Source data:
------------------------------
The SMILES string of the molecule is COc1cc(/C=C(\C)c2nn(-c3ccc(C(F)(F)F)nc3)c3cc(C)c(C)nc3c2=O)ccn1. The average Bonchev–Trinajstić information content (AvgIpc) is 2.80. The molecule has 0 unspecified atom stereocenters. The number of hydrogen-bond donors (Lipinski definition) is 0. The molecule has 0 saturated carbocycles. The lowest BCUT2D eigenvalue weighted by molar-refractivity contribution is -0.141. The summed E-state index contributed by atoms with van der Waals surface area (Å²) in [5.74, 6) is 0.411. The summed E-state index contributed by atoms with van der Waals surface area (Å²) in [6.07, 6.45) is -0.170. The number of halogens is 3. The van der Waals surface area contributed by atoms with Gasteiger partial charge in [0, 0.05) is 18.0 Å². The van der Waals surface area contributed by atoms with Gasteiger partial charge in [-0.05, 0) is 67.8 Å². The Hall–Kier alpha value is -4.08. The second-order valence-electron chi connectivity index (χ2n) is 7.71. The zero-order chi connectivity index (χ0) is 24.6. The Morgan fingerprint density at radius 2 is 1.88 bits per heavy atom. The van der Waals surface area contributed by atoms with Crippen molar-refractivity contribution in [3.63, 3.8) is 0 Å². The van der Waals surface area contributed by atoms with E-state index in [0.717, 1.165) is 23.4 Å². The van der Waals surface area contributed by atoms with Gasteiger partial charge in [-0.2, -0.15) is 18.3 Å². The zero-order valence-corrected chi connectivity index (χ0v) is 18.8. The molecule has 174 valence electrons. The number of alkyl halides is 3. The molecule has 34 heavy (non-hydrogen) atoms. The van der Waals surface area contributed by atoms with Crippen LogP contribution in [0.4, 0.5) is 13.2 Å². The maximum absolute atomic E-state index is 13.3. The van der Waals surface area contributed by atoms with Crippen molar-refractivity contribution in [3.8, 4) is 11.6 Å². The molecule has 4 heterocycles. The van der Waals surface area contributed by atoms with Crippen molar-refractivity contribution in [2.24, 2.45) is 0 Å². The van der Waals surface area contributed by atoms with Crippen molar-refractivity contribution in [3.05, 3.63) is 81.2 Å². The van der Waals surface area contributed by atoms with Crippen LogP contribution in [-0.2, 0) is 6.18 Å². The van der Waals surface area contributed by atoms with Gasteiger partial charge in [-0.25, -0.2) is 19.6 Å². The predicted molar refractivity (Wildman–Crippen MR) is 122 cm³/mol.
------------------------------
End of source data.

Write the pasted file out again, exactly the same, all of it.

The SMILES string of the molecule is COc1cc(/C=C(\C)c2nn(-c3ccc(C(F)(F)F)nc3)c3cc(C)c(C)nc3c2=O)ccn1. The average Bonchev–Trinajstić information content (AvgIpc) is 2.80. The molecule has 0 unspecified atom stereocenters. The number of hydrogen-bond donors (Lipinski definition) is 0. The molecule has 0 saturated carbocycles. The lowest BCUT2D eigenvalue weighted by molar-refractivity contribution is -0.141. The summed E-state index contributed by atoms with van der Waals surface area (Å²) in [5.74, 6) is 0.411. The summed E-state index contributed by atoms with van der Waals surface area (Å²) in [6.07, 6.45) is -0.170. The number of halogens is 3. The van der Waals surface area contributed by atoms with Gasteiger partial charge in [0, 0.05) is 18.0 Å². The van der Waals surface area contributed by atoms with Gasteiger partial charge in [-0.05, 0) is 67.8 Å². The Hall–Kier alpha value is -4.08. The second-order valence-electron chi connectivity index (χ2n) is 7.71. The zero-order chi connectivity index (χ0) is 24.6. The Morgan fingerprint density at radius 2 is 1.88 bits per heavy atom. The van der Waals surface area contributed by atoms with Crippen molar-refractivity contribution in [3.63, 3.8) is 0 Å². The van der Waals surface area contributed by atoms with E-state index in [0.717, 1.165) is 23.4 Å². The van der Waals surface area contributed by atoms with Gasteiger partial charge in [-0.2, -0.15) is 18.3 Å². The zero-order valence-corrected chi connectivity index (χ0v) is 18.8. The molecule has 174 valence electrons. The number of alkyl halides is 3. The molecule has 34 heavy (non-hydrogen) atoms. The van der Waals surface area contributed by atoms with Crippen LogP contribution in [0.4, 0.5) is 13.2 Å². The maximum absolute atomic E-state index is 13.3. The van der Waals surface area contributed by atoms with Crippen molar-refractivity contribution in [3.8, 4) is 11.6 Å². The molecule has 4 heterocycles. The van der Waals surface area contributed by atoms with Crippen molar-refractivity contribution in [2.24, 2.45) is 0 Å². The van der Waals surface area contributed by atoms with Crippen molar-refractivity contribution in [3.05, 3.63) is 81.2 Å². The van der Waals surface area contributed by atoms with Crippen LogP contribution in [-0.2, 0) is 6.18 Å². The van der Waals surface area contributed by atoms with Gasteiger partial charge in [-0.25, -0.2) is 19.6 Å². The predicted molar refractivity (Wildman–Crippen MR) is 122 cm³/mol.